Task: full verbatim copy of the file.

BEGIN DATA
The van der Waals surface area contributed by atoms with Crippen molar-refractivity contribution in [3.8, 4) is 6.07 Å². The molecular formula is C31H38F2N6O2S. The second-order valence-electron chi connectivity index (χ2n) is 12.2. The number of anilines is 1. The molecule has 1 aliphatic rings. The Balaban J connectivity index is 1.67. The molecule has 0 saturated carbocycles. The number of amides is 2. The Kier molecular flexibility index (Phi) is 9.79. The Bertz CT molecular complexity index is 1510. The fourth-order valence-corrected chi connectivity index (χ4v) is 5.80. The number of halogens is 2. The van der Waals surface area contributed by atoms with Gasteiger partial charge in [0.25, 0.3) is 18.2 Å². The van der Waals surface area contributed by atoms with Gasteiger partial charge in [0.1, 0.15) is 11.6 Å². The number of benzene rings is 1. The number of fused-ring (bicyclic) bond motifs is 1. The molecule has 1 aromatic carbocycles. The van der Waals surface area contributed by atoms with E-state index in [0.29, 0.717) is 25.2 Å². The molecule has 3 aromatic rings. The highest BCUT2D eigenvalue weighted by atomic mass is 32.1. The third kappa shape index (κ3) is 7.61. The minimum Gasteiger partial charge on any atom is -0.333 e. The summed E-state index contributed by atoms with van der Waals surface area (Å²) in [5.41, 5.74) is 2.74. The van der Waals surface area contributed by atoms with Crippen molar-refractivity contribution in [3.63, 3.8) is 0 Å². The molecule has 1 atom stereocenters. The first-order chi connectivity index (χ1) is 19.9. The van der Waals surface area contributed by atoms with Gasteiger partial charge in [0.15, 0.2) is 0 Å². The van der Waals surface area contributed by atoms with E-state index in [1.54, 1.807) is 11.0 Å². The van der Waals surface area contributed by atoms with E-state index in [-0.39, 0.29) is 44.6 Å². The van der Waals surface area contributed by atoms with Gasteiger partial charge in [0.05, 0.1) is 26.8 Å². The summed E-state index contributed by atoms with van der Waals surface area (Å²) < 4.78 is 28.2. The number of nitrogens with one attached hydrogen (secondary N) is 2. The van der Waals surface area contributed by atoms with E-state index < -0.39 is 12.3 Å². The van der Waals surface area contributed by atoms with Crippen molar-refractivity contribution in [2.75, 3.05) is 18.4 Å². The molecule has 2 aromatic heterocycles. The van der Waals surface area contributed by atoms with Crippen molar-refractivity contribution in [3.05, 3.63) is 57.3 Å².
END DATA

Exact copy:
The van der Waals surface area contributed by atoms with Crippen molar-refractivity contribution in [3.8, 4) is 6.07 Å². The molecular formula is C31H38F2N6O2S. The second-order valence-electron chi connectivity index (χ2n) is 12.2. The number of anilines is 1. The molecule has 1 aliphatic rings. The Balaban J connectivity index is 1.67. The molecule has 0 saturated carbocycles. The number of amides is 2. The Kier molecular flexibility index (Phi) is 9.79. The Bertz CT molecular complexity index is 1510. The fourth-order valence-corrected chi connectivity index (χ4v) is 5.80. The number of halogens is 2. The van der Waals surface area contributed by atoms with Gasteiger partial charge in [0.25, 0.3) is 18.2 Å². The van der Waals surface area contributed by atoms with Gasteiger partial charge in [0.1, 0.15) is 11.6 Å². The number of benzene rings is 1. The number of fused-ring (bicyclic) bond motifs is 1. The molecule has 1 aromatic carbocycles. The van der Waals surface area contributed by atoms with E-state index in [0.29, 0.717) is 25.2 Å². The molecule has 3 aromatic rings. The highest BCUT2D eigenvalue weighted by atomic mass is 32.1. The third kappa shape index (κ3) is 7.61. The minimum Gasteiger partial charge on any atom is -0.333 e. The summed E-state index contributed by atoms with van der Waals surface area (Å²) in [5.41, 5.74) is 2.74. The van der Waals surface area contributed by atoms with Crippen molar-refractivity contribution in [3.63, 3.8) is 0 Å². The molecule has 1 atom stereocenters. The first-order chi connectivity index (χ1) is 19.9. The van der Waals surface area contributed by atoms with Gasteiger partial charge in [0.15, 0.2) is 0 Å². The van der Waals surface area contributed by atoms with E-state index in [1.54, 1.807) is 11.0 Å². The van der Waals surface area contributed by atoms with E-state index in [-0.39, 0.29) is 44.6 Å². The van der Waals surface area contributed by atoms with Gasteiger partial charge in [0.05, 0.1) is 26.8 Å². The summed E-state index contributed by atoms with van der Waals surface area (Å²) < 4.78 is 28.2. The number of nitrogens with one attached hydrogen (secondary N) is 2. The van der Waals surface area contributed by atoms with E-state index < -0.39 is 12.3 Å². The van der Waals surface area contributed by atoms with Crippen molar-refractivity contribution in [2.75, 3.05) is 18.4 Å². The molecule has 2 aromatic heterocycles. The van der Waals surface area contributed by atoms with Crippen molar-refractivity contribution in [3.05, 3.63) is 57.3 Å².